The Political Consequences of Economic Shocks. Evidence from Poland

CIS Working Paper No.97

39 Pages Posted: 10 Feb 2018

See all articles by John Ahlquist

John Ahlquist

University of California, San Diego (UCSD)

Mark Copelovitch

University of Wisconsin-Madison

Stefanie Walter

University of Zurich - Institute for Political Science

Date Written: January 31, 2018

Abstract

How do economic shocks influence domestic politics? We take advantage of a surprise revaluation of the Swiss franc in early 2015 to identify the Polish citizens with clear and direct economic exposure: those repaying mortgages denominated in Swiss francs. Using original survey data collected just prior to the 2015 Polish parliamentary elections and comparing current with past foreign exchange borrowers, we show that individuals directly exposed to the shock were much more likely to demand government support. Those with no exposure to the shock were less likely to express an opinion on the matter. Current borrowers’ preferences for a generous resolution scheme translated into distinct voting behavior. Among former government voters, Swiss franc borrowers were more likely to desert the government and vote for the largest opposition party, the PiS, which had promised the most generous bailout plan. The evidence suggests that the PiS was able to use the franc shock to expand its electoral coalition beyond its core voters to include those directly affected by the franc shock, a subgroup otherwise unlikely to support the PiS. Simulation results indicate that, absent the franc shock, the PiS is unlikely to have won a parliamentary majority.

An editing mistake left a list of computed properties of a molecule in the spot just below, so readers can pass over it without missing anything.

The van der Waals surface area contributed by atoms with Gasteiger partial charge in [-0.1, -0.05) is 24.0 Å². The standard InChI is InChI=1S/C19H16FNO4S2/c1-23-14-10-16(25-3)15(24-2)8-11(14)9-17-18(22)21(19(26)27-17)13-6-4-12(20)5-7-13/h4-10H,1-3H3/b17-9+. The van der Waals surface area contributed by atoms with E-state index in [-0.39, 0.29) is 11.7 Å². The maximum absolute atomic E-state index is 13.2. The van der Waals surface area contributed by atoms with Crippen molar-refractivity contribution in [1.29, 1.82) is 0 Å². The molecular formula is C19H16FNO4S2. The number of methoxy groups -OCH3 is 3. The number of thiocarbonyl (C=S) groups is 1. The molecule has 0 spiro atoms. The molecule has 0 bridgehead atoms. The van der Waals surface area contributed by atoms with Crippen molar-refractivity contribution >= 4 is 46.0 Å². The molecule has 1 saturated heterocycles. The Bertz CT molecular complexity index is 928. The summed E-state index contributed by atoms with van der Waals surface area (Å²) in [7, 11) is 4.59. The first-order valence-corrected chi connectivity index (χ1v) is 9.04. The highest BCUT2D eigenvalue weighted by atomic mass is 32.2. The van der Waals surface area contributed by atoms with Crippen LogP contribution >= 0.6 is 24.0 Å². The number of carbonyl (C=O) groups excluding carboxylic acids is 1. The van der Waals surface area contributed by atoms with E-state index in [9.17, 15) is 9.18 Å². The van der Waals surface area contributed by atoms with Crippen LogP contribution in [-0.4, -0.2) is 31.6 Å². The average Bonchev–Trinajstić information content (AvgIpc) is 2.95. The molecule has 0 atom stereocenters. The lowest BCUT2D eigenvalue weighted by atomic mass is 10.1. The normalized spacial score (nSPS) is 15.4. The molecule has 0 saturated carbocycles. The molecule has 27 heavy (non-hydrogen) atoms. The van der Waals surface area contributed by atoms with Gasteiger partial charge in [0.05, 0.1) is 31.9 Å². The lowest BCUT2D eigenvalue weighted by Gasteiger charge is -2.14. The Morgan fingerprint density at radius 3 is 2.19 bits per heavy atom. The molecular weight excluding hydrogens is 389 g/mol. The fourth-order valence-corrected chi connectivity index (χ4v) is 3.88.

Keywords: political behavior, party politics, globalization, economic voting, exchange rates, Poland, elections, populism

JEL Classification: F50, F60, F31, H12

Suggested Citation

Ahlquist, John and Copelovitch, Mark and Walter, Stefanie, The Political Consequences of Economic Shocks. Evidence from Poland (January 31, 2018). CIS Working Paper No.97. Available at SSRN: https://ssrn.com/abstract=3114037 or http://dx.doi.org/10.2139/ssrn.3114037

John Ahlquist

University of California, San Diego (UCSD) ( email )

9500 Gilman Drive
Mail Code 0502
La Jolla, CA 92093-0112
United States

Mark Copelovitch

University of Wisconsin-Madison ( email )

401 North Hall, 1050 Bascom Mall
Madison, WI 53706
United States

HOME PAGE: http://markcopelovitch.com

Stefanie Walter (Contact Author)

University of Zurich - Institute for Political Science ( email )

Dep. of International Relations
Seilergraben 49
CH-8001 Zurich
Switzerland

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